Evaluation is strongly emphasized within ISC3. Each funded center has investigators who are specifically tasked with evaluating the center’s capacity-building activities and studies. The funding announcement required applicants to include a logic model that would demonstrate what they expected to accomplish with their grant—with regard both to activities and outcomes. In addition, NCI contracted with Westat (a consulting firm with expertise in program evaluation and project management) to carry out data collection and analysis to evaluate ISC3’s overall (initiative-wide) outcomes, including the production and dissemination of new scientific knowledge and tools, and the building of the field of IS, especially as it supports cancer prevention and control efforts.

A Cross-Center Evaluation (CCE) Work Group, comprised of representatives from the seven centers, NCI, and Westat, was convened early in the establishment of ISC3 to promote learning and coordination among the centers’ evaluators and to ensure that the initiative-wide evaluation was aligned with the center-specific evaluations. The CCE Work Group served as the forum for transforming the initial version of the logic model (original development described below) into a version that more fully reflected the aims and programming of the seven funded centers. Over time, this logic model evolved, especially to have an increased focus on health equity, and helped to frame individual center and the NCI’s expectations of key measures, outcomes, and impacts.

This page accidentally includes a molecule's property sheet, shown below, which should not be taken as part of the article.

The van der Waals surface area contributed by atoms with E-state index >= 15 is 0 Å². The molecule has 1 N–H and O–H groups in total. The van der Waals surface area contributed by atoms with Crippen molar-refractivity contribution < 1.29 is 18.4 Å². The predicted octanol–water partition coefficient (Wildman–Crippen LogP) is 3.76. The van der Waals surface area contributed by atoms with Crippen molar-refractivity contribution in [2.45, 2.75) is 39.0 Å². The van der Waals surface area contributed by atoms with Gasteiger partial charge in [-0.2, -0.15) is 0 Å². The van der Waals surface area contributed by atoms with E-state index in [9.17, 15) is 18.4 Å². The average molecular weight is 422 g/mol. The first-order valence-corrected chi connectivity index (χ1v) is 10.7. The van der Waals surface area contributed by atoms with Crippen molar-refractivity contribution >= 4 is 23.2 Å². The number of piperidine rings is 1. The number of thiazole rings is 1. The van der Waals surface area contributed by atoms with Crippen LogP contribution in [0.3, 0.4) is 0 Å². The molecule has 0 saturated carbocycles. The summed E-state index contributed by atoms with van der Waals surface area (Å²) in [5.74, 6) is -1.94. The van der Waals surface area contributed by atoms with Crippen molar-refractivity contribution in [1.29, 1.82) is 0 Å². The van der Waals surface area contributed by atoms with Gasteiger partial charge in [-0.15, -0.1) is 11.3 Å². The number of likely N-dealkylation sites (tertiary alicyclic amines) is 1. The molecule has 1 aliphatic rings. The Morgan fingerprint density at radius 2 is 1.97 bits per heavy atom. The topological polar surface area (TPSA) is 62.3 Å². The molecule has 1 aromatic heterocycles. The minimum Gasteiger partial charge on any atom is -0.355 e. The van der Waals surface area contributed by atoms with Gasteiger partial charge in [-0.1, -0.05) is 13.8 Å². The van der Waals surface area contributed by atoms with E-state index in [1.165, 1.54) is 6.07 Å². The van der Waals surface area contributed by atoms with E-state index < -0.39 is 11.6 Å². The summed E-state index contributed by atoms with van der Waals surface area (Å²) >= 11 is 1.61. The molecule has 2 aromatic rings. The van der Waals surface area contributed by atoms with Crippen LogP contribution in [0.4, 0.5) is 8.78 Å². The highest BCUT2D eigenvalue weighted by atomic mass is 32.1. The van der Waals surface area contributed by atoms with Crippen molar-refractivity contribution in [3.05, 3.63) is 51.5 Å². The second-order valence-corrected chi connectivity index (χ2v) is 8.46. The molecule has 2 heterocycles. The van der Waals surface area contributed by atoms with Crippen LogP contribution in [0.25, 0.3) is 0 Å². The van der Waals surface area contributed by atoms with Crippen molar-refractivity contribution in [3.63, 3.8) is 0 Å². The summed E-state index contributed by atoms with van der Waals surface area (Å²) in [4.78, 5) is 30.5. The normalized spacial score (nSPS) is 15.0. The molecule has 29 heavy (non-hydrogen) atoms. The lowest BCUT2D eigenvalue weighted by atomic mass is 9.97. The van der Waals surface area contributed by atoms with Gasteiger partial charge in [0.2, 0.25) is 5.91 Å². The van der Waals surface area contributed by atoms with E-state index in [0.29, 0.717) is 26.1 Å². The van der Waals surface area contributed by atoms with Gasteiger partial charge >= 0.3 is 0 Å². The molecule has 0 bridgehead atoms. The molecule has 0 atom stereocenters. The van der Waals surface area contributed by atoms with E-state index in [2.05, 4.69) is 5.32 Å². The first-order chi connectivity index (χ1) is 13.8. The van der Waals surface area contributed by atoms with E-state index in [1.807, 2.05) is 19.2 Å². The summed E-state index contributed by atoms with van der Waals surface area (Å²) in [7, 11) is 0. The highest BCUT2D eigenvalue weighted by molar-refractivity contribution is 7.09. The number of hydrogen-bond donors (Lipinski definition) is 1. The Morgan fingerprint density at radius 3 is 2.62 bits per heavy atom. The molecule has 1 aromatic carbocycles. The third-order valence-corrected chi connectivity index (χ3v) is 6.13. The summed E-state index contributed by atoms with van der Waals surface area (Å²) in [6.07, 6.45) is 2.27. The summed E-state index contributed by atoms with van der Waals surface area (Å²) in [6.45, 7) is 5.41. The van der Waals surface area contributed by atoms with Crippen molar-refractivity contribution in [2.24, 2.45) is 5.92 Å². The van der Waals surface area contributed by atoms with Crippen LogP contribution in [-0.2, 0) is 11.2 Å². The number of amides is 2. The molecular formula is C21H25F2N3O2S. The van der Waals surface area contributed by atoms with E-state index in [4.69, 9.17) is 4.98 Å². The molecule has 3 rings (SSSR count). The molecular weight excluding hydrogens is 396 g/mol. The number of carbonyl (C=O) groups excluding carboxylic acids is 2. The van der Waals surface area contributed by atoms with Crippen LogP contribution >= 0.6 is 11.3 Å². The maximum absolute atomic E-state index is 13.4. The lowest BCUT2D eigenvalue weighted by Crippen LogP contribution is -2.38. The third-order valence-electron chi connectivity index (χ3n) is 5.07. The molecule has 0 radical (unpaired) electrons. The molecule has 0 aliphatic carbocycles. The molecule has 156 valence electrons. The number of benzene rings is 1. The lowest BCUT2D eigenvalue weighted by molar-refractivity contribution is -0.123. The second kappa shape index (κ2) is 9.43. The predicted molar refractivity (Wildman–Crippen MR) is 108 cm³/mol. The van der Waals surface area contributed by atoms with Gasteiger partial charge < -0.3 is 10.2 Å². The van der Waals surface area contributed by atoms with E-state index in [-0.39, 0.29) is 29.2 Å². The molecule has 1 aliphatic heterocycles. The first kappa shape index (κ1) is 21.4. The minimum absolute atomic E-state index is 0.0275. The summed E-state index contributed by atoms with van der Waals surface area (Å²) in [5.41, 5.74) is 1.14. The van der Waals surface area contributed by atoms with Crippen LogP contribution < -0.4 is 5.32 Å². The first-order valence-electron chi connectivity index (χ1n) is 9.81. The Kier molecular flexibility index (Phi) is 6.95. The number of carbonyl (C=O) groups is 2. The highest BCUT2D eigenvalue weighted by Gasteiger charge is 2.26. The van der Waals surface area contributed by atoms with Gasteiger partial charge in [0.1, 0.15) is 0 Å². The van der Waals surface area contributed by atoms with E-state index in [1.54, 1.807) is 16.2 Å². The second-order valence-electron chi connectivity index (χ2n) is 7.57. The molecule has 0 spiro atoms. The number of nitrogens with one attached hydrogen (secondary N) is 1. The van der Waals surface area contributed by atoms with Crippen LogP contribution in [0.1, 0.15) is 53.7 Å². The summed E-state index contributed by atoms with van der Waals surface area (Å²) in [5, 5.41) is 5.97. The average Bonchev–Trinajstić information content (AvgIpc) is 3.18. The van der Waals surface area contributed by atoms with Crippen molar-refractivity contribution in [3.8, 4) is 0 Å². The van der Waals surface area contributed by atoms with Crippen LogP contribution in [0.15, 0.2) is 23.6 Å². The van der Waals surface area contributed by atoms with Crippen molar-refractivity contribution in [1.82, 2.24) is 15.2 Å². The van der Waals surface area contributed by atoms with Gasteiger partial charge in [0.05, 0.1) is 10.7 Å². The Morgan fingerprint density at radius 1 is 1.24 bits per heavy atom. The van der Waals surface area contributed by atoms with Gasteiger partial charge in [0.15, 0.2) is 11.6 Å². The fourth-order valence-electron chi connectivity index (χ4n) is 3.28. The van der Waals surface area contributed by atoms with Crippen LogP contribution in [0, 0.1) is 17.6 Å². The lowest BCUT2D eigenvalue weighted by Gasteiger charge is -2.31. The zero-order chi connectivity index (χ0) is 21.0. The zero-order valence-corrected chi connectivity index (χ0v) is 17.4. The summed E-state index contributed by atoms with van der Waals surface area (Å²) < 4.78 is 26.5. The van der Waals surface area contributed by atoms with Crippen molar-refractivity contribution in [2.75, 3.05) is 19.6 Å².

This case study describes the process through which the ISC3 logic model was developed, refined, and used by the funded centers, NCI and Westat. The authors of the paper were members of the CCE Work Group where the logic model was developed and refined.

Logic model development

The CCE Work Group has met approximately once per month since the outset of ISC3 to discuss evaluation-related topics, coordinate evaluation activities across sites, and plan collective projects. Rotating co-chairs representing two different ISC3 centers set the agenda and facilitate each meeting. NCI staff actively participate in these meetings, while also providing logistical support and taking notes. It is important to point out that NCI staff do not direct the conversation nor do they use the meetings as a venue for instructing participants on what their centers should do; instead, the grant agreement serves as the basis for all accountability expectations.

Discussion of the logic model was regularly included on the agenda during the first 3 years of the initiative and continues to be revisited periodically. During these discussions, representatives from all seven centers, as well as NCI staff, bring up thoughts, perspectives, or concerns regarding the adequacy of the logic model as a representation of the expectations associated with ISC3. Westat staff also participate in these meetings on a periodic basis. Meeting minutes are circulated to Work Group members and are also posted on a Confluence site accessible to all ISC3 investigators, NCI staff and Westat.